BOULDER, Colorado - The Flyby spacecraft used in NASA's Deep Impact mission to comet Tempel 1 is to be powered into a new trajectory today--a maneuver that could allow it to explore yet another comet in years to come.
The two-part "crash and dash" Deep Impact spacecraft made use of a now-destroyed Impactor that collided with the city-sized Tempel 1, as well as a Flyby vehicle that monitoring the powerful collision from a distance.
Engineers here at Ball Aerospace & Technologies Corporation, designers and builders of the $333 million dual-element Deep Impact mission are delighted with the overall health of their Flyby vehicle. It watched the washing machine-sized Impactor as it collided with the target on July 4 at 1:52 a.m. EDT (0552 GMT).
The smashing success of the mission resulted in a spewing up of material far away from Tempel 1's nucleus - the central portion of the head of a comet.
"We are very pleased by how well the Flyby survived its pass through the comet's coma and tail," said Monte Henderson, Deputy Director of Programs in Civil Space Systems for Ball Aerospace.
Today's trajectory correction maneuver--or TCM in spacecraft operations lingo--"will put the Flyby spacecraft in an orbit path that allows us to contact it at any time. This provides NASA time to investigate opportunities to utilize the Deep Impact spacecraft for future missions," Henderson told SPACE.com.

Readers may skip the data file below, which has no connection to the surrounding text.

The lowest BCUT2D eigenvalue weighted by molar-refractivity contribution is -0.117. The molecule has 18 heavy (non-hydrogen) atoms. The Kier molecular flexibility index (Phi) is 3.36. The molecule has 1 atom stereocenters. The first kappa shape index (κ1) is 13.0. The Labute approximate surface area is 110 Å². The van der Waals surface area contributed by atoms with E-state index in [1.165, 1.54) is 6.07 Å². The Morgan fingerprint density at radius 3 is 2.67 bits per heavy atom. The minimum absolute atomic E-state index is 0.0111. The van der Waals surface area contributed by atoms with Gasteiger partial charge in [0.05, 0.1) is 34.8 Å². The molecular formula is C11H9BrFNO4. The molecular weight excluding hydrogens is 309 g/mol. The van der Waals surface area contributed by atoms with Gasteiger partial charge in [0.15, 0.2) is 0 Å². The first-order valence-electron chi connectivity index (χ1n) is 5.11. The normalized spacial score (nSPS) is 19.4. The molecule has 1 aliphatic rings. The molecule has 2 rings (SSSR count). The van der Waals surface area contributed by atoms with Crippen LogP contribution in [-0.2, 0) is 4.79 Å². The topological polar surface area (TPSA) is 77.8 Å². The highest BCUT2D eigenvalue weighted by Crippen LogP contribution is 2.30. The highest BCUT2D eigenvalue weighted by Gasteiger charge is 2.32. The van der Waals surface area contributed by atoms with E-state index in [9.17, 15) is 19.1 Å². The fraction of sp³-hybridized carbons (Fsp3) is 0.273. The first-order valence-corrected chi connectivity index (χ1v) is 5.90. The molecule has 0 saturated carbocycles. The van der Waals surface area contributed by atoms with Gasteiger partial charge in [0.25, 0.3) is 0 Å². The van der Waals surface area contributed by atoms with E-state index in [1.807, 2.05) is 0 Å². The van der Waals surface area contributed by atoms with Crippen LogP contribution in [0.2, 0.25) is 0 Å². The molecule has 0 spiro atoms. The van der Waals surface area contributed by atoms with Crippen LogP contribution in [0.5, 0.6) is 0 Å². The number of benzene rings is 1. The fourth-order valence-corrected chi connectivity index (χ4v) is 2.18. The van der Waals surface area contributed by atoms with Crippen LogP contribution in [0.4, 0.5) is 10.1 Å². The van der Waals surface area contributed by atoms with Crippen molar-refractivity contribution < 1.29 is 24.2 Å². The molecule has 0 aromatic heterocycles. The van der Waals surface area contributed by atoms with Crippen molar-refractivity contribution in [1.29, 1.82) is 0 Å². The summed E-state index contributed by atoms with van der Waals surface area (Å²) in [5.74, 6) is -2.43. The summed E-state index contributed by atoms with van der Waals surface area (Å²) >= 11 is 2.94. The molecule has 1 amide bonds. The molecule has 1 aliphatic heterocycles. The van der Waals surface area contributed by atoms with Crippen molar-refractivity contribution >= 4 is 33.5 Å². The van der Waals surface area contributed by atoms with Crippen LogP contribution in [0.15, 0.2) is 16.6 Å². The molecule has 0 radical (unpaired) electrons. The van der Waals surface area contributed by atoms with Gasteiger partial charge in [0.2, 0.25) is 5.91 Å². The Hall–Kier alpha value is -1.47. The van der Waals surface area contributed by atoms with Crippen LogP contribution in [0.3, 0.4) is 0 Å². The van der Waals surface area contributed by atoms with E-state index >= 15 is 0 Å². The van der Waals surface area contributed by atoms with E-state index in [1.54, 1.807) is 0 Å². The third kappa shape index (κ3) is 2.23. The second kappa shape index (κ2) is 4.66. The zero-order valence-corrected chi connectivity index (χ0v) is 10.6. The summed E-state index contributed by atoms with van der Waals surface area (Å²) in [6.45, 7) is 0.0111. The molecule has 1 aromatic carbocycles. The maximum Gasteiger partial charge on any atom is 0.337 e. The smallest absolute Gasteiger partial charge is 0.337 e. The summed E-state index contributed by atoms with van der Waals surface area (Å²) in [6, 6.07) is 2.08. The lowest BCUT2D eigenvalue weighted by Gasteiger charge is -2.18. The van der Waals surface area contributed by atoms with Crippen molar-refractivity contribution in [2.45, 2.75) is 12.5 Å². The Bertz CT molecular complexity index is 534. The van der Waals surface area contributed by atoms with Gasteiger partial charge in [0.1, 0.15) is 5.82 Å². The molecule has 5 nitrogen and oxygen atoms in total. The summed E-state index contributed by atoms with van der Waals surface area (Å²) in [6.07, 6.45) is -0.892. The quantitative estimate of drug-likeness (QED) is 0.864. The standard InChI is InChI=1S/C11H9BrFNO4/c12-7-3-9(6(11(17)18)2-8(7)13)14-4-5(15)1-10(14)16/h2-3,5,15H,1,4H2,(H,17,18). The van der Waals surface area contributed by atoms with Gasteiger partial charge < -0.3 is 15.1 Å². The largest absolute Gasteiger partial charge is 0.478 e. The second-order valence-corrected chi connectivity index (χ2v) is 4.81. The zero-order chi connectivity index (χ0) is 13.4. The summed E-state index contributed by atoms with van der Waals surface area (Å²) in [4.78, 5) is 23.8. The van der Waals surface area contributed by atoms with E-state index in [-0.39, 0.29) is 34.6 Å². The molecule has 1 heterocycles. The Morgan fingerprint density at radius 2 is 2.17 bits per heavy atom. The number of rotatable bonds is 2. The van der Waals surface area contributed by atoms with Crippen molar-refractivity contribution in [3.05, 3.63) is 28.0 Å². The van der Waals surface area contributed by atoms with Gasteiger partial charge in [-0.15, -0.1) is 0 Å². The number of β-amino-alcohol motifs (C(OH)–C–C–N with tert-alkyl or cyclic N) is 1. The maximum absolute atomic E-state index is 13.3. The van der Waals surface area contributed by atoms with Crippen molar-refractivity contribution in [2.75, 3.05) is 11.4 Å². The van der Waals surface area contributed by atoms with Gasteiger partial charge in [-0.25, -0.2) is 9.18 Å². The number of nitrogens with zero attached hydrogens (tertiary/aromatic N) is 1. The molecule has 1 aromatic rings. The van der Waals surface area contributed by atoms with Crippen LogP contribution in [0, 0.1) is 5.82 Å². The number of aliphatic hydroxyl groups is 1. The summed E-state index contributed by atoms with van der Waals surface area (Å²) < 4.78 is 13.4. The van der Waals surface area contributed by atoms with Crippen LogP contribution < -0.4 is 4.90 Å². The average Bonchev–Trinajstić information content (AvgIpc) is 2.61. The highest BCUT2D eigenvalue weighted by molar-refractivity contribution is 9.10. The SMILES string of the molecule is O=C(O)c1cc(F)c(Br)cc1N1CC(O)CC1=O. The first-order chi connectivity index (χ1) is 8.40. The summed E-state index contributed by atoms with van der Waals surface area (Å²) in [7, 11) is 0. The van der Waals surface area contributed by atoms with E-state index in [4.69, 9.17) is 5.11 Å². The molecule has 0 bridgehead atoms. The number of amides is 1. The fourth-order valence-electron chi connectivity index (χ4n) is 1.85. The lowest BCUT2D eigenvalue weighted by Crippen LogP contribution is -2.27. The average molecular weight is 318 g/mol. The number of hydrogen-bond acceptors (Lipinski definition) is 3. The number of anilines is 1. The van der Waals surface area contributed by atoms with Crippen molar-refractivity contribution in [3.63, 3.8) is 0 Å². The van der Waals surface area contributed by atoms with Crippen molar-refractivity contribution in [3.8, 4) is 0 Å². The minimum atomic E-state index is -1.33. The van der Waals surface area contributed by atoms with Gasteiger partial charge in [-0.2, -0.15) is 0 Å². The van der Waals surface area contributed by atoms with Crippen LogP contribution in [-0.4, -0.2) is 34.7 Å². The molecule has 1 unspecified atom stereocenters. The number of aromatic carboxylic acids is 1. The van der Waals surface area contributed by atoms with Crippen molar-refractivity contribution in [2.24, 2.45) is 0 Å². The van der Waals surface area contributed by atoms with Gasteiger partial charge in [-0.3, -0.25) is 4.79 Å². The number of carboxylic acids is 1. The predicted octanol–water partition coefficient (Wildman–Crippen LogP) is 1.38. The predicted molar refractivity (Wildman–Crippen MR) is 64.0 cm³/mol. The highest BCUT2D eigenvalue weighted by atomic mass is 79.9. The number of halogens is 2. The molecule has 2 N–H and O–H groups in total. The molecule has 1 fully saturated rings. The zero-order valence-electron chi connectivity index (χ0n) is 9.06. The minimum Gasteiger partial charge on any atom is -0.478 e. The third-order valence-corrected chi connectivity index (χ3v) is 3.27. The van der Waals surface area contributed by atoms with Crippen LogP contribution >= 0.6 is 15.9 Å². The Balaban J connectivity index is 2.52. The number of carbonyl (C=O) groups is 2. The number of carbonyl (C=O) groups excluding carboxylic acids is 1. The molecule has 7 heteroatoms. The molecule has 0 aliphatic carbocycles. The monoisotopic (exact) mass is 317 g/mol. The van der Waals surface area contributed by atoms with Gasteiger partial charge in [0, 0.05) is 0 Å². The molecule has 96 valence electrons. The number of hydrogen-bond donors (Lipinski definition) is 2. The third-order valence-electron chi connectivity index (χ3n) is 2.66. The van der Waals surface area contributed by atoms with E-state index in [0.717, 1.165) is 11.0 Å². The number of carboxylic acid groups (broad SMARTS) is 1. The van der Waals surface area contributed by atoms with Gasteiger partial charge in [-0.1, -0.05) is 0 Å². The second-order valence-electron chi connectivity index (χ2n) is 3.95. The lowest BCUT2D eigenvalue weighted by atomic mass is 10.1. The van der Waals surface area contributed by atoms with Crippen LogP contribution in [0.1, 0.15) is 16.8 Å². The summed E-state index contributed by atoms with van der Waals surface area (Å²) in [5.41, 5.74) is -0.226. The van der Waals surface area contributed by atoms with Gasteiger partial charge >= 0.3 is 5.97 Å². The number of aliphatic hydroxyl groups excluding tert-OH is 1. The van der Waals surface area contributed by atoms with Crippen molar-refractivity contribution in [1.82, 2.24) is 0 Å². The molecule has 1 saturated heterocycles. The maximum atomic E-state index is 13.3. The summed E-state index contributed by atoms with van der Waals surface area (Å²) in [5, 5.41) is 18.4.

Gravity and cash assist
The trajectory change will place the spacecraft on an Earth-return heading, arriving in late 2007 or early 2008, said Donald Yeomans, Supervisor of the Solar System Dynamics Group at the Jet Propulsion Laboratory (JPL) in Pasadena, California. The Deep Impact project is managed by JPL.
"That will allow a gravity assist to comet Boethin in late 2008. Then we will have to submit--and win--a Discovery proposal for the extended mission funds," Yeomans added.
NASA's Discovery-class missions carry out highly-focused science tasks within stringent cost and schedule limitations.
In a historical collision of space and time, the July 20th maneuver of the Flyby spacecraft falls on the same day 36 years ago that Apollo 11 astronauts--Neil Armstrong and Buzz Aldrin--touched down on the Moon.
Extended mission benefits
There are benefits to an extended mission proposal for Deep Impact, said Michael A'Hearn, an astronomer at the University of Maryland in College Park, Maryland. He is the principal investigator for the Deep Impact mission.
"Deep Impact's prime mission will have taught us something about the relationship between interior composition and surface composition," A'Hearn explained.
But there are also things scientists didn't have time to do during the encounter.
"Our spectrometer [onboard the Flyby spacecraft] is really outstanding and the encounter with comet Boethin should allow us to operate it at an even colder temperature, despite being closer to the Sun, than was the case for Tempel 1," A'Hearn said.
Without an impact event to follow, A'Hearn continued, scientists can use the Flyby craft as it slips by Boethin to map in detail the composition of the comet's inner coma. Doing so will help relate the composition at the surface of the comet to what is observed at different scales from Earth and Earth orbit.
Boethin and the jets